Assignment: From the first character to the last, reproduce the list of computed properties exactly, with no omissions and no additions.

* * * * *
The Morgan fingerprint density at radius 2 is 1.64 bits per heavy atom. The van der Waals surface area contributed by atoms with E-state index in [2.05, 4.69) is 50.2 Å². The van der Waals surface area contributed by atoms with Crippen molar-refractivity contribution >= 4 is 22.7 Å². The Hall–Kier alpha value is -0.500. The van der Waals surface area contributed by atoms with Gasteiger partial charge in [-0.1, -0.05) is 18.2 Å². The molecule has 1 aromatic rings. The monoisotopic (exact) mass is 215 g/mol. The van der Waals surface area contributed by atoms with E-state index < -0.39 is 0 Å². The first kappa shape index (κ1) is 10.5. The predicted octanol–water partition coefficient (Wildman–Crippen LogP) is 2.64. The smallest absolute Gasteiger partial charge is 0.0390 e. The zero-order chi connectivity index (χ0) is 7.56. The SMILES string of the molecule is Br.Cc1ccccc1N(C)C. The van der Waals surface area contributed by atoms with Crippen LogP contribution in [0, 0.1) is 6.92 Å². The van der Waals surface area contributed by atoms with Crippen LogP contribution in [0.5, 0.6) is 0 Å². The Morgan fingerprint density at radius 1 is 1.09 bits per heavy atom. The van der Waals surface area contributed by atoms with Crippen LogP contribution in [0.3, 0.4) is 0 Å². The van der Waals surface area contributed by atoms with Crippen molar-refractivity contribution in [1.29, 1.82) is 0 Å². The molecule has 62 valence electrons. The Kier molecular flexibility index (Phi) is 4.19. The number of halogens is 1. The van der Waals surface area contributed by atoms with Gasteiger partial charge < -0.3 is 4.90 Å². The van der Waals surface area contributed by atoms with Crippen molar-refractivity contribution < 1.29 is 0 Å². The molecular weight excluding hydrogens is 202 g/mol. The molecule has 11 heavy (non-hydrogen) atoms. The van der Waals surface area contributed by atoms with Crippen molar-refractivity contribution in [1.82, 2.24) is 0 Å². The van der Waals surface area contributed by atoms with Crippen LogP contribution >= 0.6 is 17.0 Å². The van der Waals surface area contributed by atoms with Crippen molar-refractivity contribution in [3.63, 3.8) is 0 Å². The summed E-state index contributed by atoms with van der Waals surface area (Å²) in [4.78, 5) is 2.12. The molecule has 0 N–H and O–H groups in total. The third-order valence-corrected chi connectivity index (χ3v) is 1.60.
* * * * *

The Morgan fingerprint density at radius 2 is 1.64 bits per heavy atom. The van der Waals surface area contributed by atoms with E-state index in [2.05, 4.69) is 50.2 Å². The van der Waals surface area contributed by atoms with Crippen molar-refractivity contribution >= 4 is 22.7 Å². The Hall–Kier alpha value is -0.500. The van der Waals surface area contributed by atoms with Gasteiger partial charge in [-0.1, -0.05) is 18.2 Å². The molecule has 1 aromatic rings. The monoisotopic (exact) mass is 215 g/mol. The van der Waals surface area contributed by atoms with E-state index < -0.39 is 0 Å². The first kappa shape index (κ1) is 10.5. The predicted octanol–water partition coefficient (Wildman–Crippen LogP) is 2.64. The smallest absolute Gasteiger partial charge is 0.0390 e. The zero-order chi connectivity index (χ0) is 7.56. The SMILES string of the molecule is Br.Cc1ccccc1N(C)C. The van der Waals surface area contributed by atoms with Crippen LogP contribution in [0, 0.1) is 6.92 Å². The van der Waals surface area contributed by atoms with Crippen LogP contribution in [0.5, 0.6) is 0 Å². The Morgan fingerprint density at radius 1 is 1.09 bits per heavy atom. The van der Waals surface area contributed by atoms with Crippen LogP contribution in [0.3, 0.4) is 0 Å². The van der Waals surface area contributed by atoms with Crippen molar-refractivity contribution in [1.29, 1.82) is 0 Å². The molecule has 62 valence electrons. The Kier molecular flexibility index (Phi) is 4.19. The number of halogens is 1. The van der Waals surface area contributed by atoms with Gasteiger partial charge < -0.3 is 4.90 Å². The van der Waals surface area contributed by atoms with Crippen molar-refractivity contribution < 1.29 is 0 Å². The molecular weight excluding hydrogens is 202 g/mol. The molecule has 11 heavy (non-hydrogen) atoms. The van der Waals surface area contributed by atoms with Crippen molar-refractivity contribution in [1.82, 2.24) is 0 Å². The van der Waals surface area contributed by atoms with Crippen LogP contribution >= 0.6 is 17.0 Å². The van der Waals surface area contributed by atoms with Crippen molar-refractivity contribution in [3.63, 3.8) is 0 Å². The summed E-state index contributed by atoms with van der Waals surface area (Å²) in [4.78, 5) is 2.12. The molecule has 0 N–H and O–H groups in total. The third-order valence-corrected chi connectivity index (χ3v) is 1.60.